"It's easy to notice," Oden says. "You know the coaches are obviously thinking it, 'cause I see it myself, even though I am a lot more critical of myself. I know I have to step it up and play better."
For Oden, it's simple: His numbers aren't anywhere near the numbers of other first-year franchise centers like Shaquille O'Neal (23.4 points and 13.9 rebounds for Orlando in 1992-93) or Hakeem Olajuwon (20.6 points and 11.9 rebounds for Houston in 1984-85). He brings up Dwight Howard, though Howard's rookie numbers, while slightly better than Oden's (12 points, 10 rebounds in 2004), didn't change the game as we know it. (Please, don't anybody tell him about Wilt's first year in Philly: 37.6 points, 27 rebounds. Every night. If Oden hears those stats, he may never put on a uniform again.)
And it does not matter to him that many top-pick centers of recent vintage, like Kwame Brown (gaaack!) and Yao Ming and Andrew Bogut and Andrea Bargnani all struggled during their first seasons.
"I mean, I understand that, but then there are some that have come in and started dominating right away," Oden said. "Those are the guys you look up to and who you see. You don't really hear about the people who don't really dominate that much, but you do hear, and you do hear the comparisons about the people you have. So that's who you're compared to your whole career."
Well, there is another center with whom we can compare Oden, because his first-year averages were almost exactly what Oden's are now. This guy, like Oden, was quiet much of the time. And while he wasn't the first pick overall the year he was drafted, expectations on him were just as high as they are for Oden.
The center averaged 9.1 points, 7.1 rebounds and shot. 503 from the floor as a rookie. Over four seasons, his numbers got a little better. By that fourth season, he was averaging 17 points and 10.9 boards. But he never "dominated," and his team gave up on him after that fourth season. His team was so anxious to get rid of him, it threw in a first-round pick in a trade.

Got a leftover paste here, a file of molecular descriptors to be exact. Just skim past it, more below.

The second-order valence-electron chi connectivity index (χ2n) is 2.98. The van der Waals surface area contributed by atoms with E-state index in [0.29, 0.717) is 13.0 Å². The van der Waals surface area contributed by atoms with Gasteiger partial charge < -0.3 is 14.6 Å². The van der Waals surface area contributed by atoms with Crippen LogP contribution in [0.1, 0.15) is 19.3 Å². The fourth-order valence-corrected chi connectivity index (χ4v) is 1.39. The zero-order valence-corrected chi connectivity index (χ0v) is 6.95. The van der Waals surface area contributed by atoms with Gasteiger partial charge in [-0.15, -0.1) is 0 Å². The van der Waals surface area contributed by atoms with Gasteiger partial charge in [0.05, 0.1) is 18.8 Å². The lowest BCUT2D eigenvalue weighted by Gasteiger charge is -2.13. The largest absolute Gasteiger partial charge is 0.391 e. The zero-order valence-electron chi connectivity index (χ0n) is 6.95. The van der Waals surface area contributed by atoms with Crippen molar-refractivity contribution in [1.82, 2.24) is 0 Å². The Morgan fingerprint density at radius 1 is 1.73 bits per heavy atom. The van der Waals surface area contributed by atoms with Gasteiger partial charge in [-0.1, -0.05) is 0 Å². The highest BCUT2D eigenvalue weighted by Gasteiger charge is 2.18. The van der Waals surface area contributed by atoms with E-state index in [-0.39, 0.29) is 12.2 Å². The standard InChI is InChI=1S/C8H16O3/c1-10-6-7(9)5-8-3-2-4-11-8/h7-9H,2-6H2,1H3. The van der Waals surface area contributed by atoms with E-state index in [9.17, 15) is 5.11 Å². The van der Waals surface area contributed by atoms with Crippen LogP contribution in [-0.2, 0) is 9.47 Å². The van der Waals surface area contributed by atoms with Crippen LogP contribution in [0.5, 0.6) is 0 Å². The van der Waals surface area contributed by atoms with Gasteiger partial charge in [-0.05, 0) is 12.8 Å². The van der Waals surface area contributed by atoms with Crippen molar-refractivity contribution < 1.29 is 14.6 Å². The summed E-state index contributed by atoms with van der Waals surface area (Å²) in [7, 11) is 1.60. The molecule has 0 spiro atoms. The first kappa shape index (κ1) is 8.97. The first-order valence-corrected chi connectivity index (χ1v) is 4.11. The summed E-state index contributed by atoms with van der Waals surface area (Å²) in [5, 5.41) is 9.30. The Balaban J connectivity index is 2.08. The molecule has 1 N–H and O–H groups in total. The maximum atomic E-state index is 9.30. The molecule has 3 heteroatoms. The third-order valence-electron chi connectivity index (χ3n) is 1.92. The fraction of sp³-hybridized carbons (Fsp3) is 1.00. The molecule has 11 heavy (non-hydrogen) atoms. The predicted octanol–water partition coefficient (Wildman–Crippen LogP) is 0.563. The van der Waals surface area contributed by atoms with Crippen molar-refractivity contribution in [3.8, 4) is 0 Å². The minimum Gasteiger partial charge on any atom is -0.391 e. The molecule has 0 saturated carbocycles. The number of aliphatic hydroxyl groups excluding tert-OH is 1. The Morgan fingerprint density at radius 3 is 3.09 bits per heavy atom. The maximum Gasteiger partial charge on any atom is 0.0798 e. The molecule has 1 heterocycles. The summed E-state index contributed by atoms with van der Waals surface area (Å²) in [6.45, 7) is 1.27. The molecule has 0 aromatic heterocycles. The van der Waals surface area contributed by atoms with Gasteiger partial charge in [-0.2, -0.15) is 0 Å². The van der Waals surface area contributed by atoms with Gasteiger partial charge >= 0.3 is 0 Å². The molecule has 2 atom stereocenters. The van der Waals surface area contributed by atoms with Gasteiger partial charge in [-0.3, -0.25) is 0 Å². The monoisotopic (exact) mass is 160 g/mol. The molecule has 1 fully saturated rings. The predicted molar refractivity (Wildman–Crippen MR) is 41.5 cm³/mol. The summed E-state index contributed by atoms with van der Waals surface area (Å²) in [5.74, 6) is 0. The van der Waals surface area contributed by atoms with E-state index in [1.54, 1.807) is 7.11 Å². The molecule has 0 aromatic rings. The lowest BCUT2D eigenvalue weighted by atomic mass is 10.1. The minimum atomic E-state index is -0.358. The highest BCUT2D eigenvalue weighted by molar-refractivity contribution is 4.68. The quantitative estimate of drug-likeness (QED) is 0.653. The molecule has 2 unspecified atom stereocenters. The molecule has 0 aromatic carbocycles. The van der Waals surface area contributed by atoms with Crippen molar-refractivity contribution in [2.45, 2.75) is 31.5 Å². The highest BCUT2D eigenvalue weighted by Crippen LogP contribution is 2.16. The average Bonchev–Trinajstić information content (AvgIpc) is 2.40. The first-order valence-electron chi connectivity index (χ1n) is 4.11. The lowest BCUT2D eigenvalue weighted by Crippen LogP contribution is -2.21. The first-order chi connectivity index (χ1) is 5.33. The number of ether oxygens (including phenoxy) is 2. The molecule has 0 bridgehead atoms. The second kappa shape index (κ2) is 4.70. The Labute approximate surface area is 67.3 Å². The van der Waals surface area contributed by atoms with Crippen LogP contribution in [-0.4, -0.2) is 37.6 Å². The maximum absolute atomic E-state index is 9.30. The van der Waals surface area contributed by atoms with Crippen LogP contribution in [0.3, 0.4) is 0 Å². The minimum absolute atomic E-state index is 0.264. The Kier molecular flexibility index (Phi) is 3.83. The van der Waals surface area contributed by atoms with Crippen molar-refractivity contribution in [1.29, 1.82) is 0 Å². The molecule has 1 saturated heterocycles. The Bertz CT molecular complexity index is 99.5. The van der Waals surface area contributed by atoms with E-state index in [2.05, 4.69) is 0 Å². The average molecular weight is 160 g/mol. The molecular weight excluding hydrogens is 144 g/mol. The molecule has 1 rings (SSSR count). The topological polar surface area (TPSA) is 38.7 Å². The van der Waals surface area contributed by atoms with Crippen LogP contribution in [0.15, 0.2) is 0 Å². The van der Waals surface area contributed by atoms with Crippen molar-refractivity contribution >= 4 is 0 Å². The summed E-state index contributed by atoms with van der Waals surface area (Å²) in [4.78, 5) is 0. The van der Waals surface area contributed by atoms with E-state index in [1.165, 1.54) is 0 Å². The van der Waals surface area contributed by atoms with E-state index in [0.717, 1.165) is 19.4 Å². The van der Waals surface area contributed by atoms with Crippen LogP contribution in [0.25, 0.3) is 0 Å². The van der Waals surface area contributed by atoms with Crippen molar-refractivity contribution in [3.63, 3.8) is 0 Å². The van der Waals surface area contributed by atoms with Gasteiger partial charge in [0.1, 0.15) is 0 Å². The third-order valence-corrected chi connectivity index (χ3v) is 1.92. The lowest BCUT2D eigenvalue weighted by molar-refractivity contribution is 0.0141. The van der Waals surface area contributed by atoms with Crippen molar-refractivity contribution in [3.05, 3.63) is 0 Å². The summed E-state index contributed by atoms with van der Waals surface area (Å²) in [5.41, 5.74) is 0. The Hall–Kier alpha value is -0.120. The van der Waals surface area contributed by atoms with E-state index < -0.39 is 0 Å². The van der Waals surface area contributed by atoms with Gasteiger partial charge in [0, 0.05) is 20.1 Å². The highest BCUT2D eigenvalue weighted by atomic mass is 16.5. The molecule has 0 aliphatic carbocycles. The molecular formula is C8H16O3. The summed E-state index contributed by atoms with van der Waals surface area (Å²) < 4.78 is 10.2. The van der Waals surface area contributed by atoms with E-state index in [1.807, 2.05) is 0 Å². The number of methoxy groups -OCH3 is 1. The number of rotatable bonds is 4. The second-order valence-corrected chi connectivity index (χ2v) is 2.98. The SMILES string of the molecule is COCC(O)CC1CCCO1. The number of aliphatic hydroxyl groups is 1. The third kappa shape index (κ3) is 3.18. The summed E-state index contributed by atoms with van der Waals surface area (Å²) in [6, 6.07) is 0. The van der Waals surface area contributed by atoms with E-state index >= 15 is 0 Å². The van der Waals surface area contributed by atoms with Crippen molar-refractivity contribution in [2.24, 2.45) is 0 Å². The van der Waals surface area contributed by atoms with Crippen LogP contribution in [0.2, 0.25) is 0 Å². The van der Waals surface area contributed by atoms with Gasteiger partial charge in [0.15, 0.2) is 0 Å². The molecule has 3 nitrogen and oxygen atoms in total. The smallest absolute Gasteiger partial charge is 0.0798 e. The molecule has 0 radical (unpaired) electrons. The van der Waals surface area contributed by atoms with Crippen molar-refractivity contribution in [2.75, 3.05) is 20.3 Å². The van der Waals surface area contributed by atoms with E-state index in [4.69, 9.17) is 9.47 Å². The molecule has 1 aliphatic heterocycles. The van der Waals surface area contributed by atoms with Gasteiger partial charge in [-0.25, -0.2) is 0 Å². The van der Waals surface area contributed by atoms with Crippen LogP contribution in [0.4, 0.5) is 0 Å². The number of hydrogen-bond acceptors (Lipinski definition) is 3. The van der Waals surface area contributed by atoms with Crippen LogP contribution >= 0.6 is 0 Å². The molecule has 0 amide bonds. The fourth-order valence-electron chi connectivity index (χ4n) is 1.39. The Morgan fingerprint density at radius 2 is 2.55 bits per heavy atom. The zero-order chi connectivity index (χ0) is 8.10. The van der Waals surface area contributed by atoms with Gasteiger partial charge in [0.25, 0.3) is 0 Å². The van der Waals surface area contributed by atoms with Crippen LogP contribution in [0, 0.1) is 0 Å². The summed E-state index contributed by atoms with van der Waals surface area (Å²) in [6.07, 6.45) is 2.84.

For which the Celtics were grateful.
Because the center was Robert Parish.
The first-round pick became Kevin McHale.
And they already had Larry Bird.
Portland fans, ask yourself: Would you take 12 years or so of Parish to go along with Roy and Aldridge and Fernandez?
McMillan just wants Oden to give himself a break.
"We talk about 'unwrapping' yourself," McMillan said. "Let loose. You're going to make mistakes. He has a real fear of letting people down. And we tell him, go out and play. This is the year for you to do that, to make mistakes ... don't worry about the hype and the media. Learn how to play the game. If you know how to set a screen and when to set a screen, you're going to get good low post position and you're going to score."
Right now, Oden plays like a typical rookie. Monday in Chicago, he had 17 points and 13 rebounds in 27 minutes. Wednesday in Philadelphia, he had two points and three rebounds in 18 minutes, as he struggled with Samuel Dalembert, whose length and quickness kept Oden from being comfortable in the paint.
"It's the first time he saw a guy like Dalembert, who's a defender and long," McMillan said.
Everything is the first time for Oden.
For now, Roy just wants him to smile.
"I try to say some funny stuff to him," Roy said. "Even on the court, when we're warming up, I run over there and mess with him. I just try to make him relax. It's basketball. And I can see it coming around. Every once in a while, he jokes with me first now. So that's letting me know he's trying to have fun with it. It's going to be good. When it clicks, it's going to be good."
Some time soon -- sooner than he knows -- Oden will laugh at how he tied himself up in knots, how he worried about his game and whether he'd ever live up to all of the noise. He'll wonder why he didn't just tell everyone to ... well, what McMillan said. He'll be more comfortable in his skin and more confident on the court. He'll know what he's doing.
Next week, he turns 21.
"It's definitely going to come with experience," Oden says. "I know it's out there for me. I know I have to go out there and go get it and keep it that way."